Agency officials say noise from the ships in the area might divert or disturb some animals, but not enough to qualify as legal definition of a "take" or harassment.
The drilling area is home to the bowhead, gray and beluga whales, as well as the endangered ringed seal, spotted seal, ribbon seal, bearded seal and harbor porpoise.
Conservation groups and some local Alaskan native groups are fighting the Shell plan. They worry drilling will affect tribal hunting of the bowhead whale, and that any spill would be nearly impossible to clean up because of extreme weather, even during the Arctic summer when the water is free of ice.
"Maybe one well isn't such a big problem, but we really lack is an understanding of what the overall development will look like," said Henry Huntington, science director of the Pew Environment Trust's Arctic program. "NMFS may be right in looking at a narrow case of one summer's exploration wells, but what comes next?"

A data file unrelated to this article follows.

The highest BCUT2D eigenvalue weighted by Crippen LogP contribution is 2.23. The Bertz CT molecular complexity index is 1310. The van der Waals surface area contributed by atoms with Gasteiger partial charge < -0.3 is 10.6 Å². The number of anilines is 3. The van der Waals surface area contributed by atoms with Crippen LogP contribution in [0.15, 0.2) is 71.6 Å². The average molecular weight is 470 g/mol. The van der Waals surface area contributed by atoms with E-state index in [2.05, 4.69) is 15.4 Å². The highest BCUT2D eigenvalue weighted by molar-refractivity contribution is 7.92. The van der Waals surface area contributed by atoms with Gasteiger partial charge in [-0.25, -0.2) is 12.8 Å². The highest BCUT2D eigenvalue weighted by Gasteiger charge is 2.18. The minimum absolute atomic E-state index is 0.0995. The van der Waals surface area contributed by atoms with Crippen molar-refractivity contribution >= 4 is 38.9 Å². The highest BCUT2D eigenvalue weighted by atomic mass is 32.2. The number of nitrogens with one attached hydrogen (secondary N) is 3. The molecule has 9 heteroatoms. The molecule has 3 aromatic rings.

He noted that a report earlier this year by the U.S. Geological Survey found gaps in the science of how to measure the effects of the underwater noise from oil drilling on marine mammals that use acoustic signals to communicate with each other and find their prey.